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Home to some amazing trees, Corroboree Park is a great spot close to the centre of Canberra. Come and have a picnic lunch while the geokids run wild in the open spaces, or give the trees a hug if that's your thing.
I had to replace my original Corroboree Park cache. As I've used a new container with new camo in a new location, it seemed appropriate to list it as a new cache. You can do this as a drive-by, OR...you could take the time to stand under some of the magnificent eucalyptus trees and look up.
Corroboree is the English version of the Aboriginal word 'Caribberie' describing Aboriginal ceremonies where songs and dances are performed to pass on information about The Dreaming, the mythical history of the tribe.
Corroboree Park was officially named in 1928, and is entered onto the Register of the National Estate. The site has been linked to the indigenous people of the region and is also reportedly the initial campsite of James Ainslie, who was sent to the Limestone Plains in 1825 to establish a sheep station on behalf of Robert Campbell.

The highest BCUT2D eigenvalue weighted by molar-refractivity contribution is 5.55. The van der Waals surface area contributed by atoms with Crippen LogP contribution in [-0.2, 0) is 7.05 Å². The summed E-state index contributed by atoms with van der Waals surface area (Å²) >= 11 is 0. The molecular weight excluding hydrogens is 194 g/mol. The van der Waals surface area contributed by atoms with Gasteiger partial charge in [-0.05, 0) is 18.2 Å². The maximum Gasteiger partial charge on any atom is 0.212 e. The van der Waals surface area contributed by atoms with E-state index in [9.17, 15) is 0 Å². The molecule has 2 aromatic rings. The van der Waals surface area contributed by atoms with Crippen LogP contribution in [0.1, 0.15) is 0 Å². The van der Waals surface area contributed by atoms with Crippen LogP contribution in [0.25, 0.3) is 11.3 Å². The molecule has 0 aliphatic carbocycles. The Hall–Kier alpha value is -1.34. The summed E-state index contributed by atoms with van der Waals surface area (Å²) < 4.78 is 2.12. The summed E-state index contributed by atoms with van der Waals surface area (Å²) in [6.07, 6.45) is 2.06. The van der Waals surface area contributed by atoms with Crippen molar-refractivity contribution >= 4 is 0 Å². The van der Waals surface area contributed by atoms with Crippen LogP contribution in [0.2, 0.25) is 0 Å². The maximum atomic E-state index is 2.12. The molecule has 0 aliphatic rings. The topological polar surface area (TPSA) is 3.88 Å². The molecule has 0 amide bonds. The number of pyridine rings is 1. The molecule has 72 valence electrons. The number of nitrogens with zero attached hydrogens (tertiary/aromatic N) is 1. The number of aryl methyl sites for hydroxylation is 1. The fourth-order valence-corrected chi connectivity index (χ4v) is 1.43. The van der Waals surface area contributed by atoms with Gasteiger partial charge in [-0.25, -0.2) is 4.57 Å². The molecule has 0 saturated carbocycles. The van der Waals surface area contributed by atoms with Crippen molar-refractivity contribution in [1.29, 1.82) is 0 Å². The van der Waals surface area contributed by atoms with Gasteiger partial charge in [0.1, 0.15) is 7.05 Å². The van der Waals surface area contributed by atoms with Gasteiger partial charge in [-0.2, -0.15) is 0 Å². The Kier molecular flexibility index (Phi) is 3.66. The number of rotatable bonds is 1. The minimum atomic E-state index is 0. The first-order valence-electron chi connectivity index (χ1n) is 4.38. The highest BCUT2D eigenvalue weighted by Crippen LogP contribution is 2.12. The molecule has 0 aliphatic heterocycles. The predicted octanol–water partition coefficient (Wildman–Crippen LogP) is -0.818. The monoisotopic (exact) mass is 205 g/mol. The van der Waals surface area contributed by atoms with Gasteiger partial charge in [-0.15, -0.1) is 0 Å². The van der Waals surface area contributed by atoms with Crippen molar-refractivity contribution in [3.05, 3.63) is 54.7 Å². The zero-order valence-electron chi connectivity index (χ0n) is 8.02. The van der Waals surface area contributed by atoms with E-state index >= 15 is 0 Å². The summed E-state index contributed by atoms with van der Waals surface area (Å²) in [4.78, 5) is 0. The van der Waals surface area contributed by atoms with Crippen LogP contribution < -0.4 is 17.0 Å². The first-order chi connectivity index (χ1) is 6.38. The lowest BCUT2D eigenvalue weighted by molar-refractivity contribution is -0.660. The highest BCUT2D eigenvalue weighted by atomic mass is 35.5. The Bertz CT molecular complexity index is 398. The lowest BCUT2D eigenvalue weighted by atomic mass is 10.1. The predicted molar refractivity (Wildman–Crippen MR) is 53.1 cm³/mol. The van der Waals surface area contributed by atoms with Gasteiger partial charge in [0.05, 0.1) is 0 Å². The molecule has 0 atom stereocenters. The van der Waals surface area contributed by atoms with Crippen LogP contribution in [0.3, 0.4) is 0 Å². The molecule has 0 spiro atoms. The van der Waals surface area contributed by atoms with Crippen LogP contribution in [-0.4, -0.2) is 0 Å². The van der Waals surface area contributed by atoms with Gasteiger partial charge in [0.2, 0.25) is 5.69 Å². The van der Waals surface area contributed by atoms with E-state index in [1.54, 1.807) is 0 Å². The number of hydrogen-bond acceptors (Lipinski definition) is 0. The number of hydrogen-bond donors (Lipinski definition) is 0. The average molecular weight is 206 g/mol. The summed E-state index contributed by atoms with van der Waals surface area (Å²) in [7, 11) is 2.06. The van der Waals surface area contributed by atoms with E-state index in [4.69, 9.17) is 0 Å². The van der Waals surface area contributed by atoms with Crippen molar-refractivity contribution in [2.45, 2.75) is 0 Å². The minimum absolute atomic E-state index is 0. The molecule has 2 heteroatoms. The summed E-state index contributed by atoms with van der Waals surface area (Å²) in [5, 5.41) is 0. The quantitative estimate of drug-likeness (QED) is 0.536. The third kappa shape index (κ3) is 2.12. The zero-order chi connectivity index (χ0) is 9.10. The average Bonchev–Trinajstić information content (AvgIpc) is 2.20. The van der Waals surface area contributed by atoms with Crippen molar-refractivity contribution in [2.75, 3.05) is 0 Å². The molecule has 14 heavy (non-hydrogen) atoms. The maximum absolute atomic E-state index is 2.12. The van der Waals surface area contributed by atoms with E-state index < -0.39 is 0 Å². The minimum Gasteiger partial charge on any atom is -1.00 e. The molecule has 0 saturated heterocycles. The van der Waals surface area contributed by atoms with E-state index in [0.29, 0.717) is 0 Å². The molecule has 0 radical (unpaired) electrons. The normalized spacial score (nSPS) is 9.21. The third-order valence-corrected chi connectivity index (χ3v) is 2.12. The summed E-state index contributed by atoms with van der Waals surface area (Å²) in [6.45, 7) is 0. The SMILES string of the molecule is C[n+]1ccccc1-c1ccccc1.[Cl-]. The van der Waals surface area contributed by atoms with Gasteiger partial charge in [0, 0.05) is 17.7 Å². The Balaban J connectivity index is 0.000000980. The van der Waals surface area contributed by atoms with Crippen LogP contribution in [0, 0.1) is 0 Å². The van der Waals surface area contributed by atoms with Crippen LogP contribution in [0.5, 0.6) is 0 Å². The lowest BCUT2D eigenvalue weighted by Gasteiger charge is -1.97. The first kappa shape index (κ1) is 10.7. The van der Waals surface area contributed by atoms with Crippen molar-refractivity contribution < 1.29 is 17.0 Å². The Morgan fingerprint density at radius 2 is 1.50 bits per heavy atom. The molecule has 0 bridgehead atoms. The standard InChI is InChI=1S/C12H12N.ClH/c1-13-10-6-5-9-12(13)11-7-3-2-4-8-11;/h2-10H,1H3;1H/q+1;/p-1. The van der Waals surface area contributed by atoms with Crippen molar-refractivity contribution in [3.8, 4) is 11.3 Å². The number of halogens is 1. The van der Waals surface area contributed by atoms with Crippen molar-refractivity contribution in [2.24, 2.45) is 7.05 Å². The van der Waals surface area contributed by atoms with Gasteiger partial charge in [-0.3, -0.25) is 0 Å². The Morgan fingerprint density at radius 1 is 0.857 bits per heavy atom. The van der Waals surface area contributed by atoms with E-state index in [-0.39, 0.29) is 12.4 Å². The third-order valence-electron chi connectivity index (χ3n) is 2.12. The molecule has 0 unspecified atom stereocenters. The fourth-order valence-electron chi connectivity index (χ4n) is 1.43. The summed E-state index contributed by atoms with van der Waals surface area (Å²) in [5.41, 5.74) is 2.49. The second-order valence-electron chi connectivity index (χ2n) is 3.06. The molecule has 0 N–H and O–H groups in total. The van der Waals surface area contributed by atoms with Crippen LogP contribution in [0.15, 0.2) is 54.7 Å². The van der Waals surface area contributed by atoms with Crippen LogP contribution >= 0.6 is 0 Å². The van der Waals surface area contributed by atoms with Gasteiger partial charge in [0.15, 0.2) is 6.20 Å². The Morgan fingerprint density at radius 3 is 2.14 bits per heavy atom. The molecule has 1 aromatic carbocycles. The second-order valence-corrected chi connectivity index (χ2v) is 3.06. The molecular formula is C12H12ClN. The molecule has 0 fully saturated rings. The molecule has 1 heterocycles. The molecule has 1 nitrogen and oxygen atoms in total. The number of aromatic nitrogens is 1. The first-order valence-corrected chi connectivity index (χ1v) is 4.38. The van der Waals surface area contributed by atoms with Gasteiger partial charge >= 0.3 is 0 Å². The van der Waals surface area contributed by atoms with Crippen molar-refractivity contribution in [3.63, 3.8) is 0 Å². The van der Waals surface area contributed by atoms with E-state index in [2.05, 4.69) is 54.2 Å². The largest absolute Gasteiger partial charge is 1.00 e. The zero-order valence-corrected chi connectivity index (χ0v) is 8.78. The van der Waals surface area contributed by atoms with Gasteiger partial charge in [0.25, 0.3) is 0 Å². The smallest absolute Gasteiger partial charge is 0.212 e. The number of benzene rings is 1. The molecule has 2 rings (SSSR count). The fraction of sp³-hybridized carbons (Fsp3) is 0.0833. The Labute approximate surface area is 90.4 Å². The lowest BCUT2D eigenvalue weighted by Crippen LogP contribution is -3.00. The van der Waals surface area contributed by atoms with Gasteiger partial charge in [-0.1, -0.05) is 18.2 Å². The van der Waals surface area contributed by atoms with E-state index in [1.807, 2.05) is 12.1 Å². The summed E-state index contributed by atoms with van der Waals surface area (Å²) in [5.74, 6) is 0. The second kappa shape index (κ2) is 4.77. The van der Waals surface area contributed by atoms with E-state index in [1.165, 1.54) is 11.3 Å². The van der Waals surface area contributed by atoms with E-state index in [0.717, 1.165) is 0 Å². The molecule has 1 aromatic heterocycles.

The tennis courts and buildings date back to the 1920s. The original planting mixed exotic and deciduous species. In the 1930s members of the tennis club extended the original planting by some 500 plants under an unemployment relief program.
In 1968 an upgrade provided additional recreational facilities including a tennis practice wall, picnic area, basketball court and contemporary play equipment.
The trees in the park are mainly natives now. A ribbon gum (Eucalyptus viminalis) planted around 1950 in the north east corner of the park was reputed in 1991 to be the tallest tree in Canberra.
The container is genuinely small...only about 150ml capacity, but big enough for geocoins, other small trackables and swaps.
Please align the cover as best you and replace it FIRMLY when returning the cache to it's home.
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